Pay raise plan is gem in Fort Worth’s budget plan

Posted Friday, Aug. 23, 2013  comments  Print Reprints

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norman Out of the $1.4 billion 2014 budget proposal that Fort Worth City Manager Tom Higgins has presented to the City Council, out of the $570 million of it that comes from the General Fund, out of the excruciating detail of council discussions on the budget during the past two weeks and the proposals to “right-size our spending,” there is a $5 million gem that caught my eye.

I like it. It’s bound to be noticed by the city’s general employees, meaning about half of the 6,000-plus municipal workers, the ones who are neither firefighters nor police.

Putting it in my own words, it says to the general employees, “Help us find $5 million in sustainable cuts to this budget during the next year, and you can keep it.”

I’m sure those employees would want it to be more. They’ve had only one raise in the past five years.

Still, it’s something.

In the way it is put together, it says to the employees that the city manager and council want them to have a raise, but the budget still needs some work to get to that point.

“We need to do something,” Higgins said in a recent discussion of the budget.

The city is seeing the effects of the no-raise years, with some employees leaving for better-paying jobs. That trend will continue as the national economy slowly picks up steam.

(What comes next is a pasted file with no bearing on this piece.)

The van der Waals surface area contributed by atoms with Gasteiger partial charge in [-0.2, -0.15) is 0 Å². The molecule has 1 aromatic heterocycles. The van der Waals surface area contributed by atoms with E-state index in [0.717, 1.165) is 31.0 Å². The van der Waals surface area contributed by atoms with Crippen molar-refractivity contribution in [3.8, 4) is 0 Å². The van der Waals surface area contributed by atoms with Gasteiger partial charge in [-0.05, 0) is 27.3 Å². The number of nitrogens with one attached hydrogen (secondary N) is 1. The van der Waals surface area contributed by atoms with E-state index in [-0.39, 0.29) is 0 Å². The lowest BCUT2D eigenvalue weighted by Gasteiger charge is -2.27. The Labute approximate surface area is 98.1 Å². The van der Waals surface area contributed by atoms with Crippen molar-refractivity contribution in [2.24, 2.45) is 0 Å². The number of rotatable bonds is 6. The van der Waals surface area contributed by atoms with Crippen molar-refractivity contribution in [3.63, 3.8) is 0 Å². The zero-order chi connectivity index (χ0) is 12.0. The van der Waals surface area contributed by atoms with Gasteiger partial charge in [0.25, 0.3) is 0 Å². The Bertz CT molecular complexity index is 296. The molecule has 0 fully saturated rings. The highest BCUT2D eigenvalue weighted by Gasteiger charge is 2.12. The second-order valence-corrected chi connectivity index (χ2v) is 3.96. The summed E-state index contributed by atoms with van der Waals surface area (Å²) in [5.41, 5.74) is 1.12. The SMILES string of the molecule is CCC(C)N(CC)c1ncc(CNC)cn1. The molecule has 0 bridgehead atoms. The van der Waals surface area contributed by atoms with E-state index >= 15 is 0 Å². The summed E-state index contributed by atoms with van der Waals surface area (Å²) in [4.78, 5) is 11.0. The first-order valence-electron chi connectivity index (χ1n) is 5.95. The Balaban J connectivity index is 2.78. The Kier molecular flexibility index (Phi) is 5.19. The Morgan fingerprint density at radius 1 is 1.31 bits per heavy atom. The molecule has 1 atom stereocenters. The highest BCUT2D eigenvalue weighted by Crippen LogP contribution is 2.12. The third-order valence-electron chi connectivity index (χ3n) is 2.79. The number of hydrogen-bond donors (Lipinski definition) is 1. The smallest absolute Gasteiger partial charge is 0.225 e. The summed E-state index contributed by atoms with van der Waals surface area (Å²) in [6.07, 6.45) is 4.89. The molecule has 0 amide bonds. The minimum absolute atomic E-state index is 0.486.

Here’s the way it’s supposed to work, assuming the plan doesn’t change during council discussions between now and the scheduled budget adoption in mid-September:

The budget includes a 5 percent raise for general employees to begin on Sept. 1, 2014, the last month of the coming fiscal year.

The raise will continue into the 2015 fiscal year if enough sustainable spending reductions have been found to pay for it.

“We’re going to work our way through that by the end of the [fiscal 2014] year,” Higgins said.

The employees are not in this alone. The city has created a three-person “performance management” staff to find efficiencies throughout the organization and train workers as part of a “lean government” initiative.

I think if my raise depended on it, the easiest thing to do would be to point to employees in some other department and say we ought to cut them because they don’t carry their weight.

But that would be awfully small of me, and smart supervisors wouldn’t fall for it.

Police officers already have programmed-in raises resulting from a new meet-and-confer contract approved in March.

Firefighters are working under a collective bargaining contract that expires Sept. 30 but will stay “evergreen” until a new agreement is reached.

Again, if I were one of the city’s general employees, I might worry about those contract negotiations.

I’d think, what if the firefighters get so much of a raise that it eats up all the sustainable savings we find that are supposed to pay for my raise?

Welcome to the world of the general employee. Police and firefighters always seem to have more sway.

But there is another way of looking at it. The city manager has publicly committed himself to the plan aimed to give general employees that 5 percent raise — starting in September, 2014.

If everything goes as planned, the City Council will make that same commitment when it approves the 2014 budget.

With that much high-level exposure, it could be that this is $5 million the firefighters won’t get.

Mike Norman is editorial director of the Star-Telegram. 817-390-7830 Twitter: @mnorman9

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